Monday, March 19, 2007

UBS Launches £250 Million Ground Rent Investment Fund

Property Week - March 16, 2007

UBS Global Asset Management this week revealed a pioneering initiative to create a £250m-plus ground rent portfolio.

Instead of chasing small individual ground-rent lots for its flagship open-ended Secure Income Property Fund, UBS has appointed CB Richard Ellis and Colliers CRE to approach owners of large freehold property estates with a view to carving out ground leases that UBS would then use for the fund.

The scheme, which UBS has painted as a viable alternative to the traditional sale-and-leaseback transaction, will enable owner-occupiers to unlock cash from their assets but retain much of the market value of the property by holding on to its long-leasehold interest.

UBS will negotiate the purchase price and the length of the ground lease with the freeholder, which could range between 75 and 999 years. The ground rent will then be subject to five- or seven-yearly reviews rising in line with inflation benchmarks such as the Retail Prices Index.

Richard Tanner, managing director of real estate at UBS, believes the initiative takes active fund management to another level. "Ground rent investments have always appealed to liability-driven investors but the difficulty has always been getting hold of product," he said. "As far as we know we’re the only people to take such a proactive approach and, in theory, it gives us a chance to grow the fund to whatever size we want. "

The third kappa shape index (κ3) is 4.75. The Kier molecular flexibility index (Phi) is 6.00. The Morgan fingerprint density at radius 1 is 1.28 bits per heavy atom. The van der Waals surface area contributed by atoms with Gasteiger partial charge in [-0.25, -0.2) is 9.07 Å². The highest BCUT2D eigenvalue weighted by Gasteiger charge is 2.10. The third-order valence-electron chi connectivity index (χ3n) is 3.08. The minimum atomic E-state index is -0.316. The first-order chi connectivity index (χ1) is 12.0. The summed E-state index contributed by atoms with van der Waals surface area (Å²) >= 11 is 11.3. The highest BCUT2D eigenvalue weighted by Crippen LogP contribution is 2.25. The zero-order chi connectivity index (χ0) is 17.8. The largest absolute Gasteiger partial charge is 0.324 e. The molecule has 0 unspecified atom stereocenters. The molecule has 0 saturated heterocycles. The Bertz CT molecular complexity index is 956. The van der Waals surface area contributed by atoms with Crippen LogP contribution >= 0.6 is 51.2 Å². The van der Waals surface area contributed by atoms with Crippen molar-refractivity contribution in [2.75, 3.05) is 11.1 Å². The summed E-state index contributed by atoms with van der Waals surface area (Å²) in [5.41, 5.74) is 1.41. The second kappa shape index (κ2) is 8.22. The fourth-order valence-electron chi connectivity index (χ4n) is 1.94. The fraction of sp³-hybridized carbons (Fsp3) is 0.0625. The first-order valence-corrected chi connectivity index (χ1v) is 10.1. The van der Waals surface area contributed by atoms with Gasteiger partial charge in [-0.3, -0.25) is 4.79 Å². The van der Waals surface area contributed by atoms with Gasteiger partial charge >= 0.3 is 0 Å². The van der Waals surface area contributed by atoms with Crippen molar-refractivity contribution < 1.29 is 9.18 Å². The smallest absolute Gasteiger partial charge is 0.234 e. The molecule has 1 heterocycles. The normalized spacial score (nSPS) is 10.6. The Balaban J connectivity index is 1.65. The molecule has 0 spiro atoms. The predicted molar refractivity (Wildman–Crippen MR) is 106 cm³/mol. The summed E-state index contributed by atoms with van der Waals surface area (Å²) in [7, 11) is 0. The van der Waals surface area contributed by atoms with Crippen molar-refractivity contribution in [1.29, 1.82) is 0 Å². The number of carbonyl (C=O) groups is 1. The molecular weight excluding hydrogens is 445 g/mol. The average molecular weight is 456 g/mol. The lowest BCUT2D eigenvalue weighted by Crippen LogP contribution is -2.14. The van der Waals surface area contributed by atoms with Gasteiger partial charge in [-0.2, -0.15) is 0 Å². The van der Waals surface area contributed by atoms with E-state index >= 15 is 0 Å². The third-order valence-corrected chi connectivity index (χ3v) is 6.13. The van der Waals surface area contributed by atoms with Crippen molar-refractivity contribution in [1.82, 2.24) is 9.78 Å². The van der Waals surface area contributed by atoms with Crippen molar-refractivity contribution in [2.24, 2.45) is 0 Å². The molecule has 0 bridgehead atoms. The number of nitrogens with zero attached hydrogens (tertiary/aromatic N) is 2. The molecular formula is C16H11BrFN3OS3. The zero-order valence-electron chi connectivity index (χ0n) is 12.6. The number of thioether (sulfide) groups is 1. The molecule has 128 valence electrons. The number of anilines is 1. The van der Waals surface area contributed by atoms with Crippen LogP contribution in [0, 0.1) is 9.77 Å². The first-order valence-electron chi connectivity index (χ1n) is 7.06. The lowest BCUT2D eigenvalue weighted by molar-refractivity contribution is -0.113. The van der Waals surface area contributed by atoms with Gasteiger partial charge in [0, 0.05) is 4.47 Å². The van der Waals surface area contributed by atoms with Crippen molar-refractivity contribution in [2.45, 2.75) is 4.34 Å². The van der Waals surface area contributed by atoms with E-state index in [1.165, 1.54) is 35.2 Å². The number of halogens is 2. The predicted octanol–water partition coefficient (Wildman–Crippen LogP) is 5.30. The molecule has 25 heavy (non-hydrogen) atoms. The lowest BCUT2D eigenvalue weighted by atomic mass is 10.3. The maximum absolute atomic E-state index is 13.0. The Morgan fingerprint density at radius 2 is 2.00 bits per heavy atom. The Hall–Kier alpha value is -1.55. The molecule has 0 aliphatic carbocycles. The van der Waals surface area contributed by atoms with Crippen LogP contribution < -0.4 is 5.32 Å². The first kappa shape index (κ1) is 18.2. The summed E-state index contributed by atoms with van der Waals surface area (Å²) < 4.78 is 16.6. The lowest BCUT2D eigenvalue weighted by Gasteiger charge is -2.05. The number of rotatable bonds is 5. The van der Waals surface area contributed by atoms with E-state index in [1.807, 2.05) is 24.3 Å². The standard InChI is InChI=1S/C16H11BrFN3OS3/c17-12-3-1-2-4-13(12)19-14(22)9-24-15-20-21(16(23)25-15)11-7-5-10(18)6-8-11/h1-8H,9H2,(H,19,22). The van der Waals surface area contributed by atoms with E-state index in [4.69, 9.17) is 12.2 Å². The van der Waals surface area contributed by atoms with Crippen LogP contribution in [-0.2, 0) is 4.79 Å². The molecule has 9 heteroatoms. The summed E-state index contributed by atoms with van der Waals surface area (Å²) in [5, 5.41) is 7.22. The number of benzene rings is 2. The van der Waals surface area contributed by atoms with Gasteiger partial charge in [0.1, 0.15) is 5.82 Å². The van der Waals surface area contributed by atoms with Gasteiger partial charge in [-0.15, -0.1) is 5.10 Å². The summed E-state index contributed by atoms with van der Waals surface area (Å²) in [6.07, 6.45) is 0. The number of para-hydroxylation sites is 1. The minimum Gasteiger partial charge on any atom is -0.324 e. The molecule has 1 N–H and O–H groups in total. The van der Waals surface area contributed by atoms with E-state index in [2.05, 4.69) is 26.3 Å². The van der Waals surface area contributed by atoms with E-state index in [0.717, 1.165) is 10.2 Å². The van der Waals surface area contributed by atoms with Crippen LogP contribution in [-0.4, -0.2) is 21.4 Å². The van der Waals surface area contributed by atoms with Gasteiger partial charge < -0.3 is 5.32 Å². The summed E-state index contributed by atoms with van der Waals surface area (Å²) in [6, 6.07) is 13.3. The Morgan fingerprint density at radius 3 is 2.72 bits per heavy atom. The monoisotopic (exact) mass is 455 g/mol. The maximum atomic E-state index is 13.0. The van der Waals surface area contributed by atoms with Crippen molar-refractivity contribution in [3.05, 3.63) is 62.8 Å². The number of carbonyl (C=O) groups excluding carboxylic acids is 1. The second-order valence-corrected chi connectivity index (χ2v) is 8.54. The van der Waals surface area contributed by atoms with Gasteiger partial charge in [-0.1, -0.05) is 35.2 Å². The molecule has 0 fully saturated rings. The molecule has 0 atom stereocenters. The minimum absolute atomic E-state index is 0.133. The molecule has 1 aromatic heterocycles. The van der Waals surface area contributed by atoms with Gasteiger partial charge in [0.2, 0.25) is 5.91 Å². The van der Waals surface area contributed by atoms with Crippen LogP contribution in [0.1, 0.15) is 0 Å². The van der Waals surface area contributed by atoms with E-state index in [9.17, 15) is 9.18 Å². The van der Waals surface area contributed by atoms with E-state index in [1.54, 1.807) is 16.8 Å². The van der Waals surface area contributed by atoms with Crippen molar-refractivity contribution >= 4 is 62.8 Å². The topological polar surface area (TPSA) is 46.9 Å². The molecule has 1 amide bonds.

"The yield differential between the average freehold central London office property and the comparable long-leasehold property is only around 250 basis points. This gives owners the chance to strip out considerable income at a low yield."

The initiative has sparked interest from investors as well as corporate property owners and local authorities. They see the scheme as a chance to access cheap capital, which they can raise from UBS at the same time as acquisition, and therefore gain a competitive edge in the marketplace.

"Some owners have asked us where the catch is, but there isn’t one,’ said Tanner. ‘We are simply interested in securing long-term, stable income that matches the liabilities of the institutional investors in this fund."

"We’re long-term investors. We won’t be packaging up lots to trade at auction and the owner is not liable to pay Stamp Duty in this sort of transaction." Sphere: Related Content

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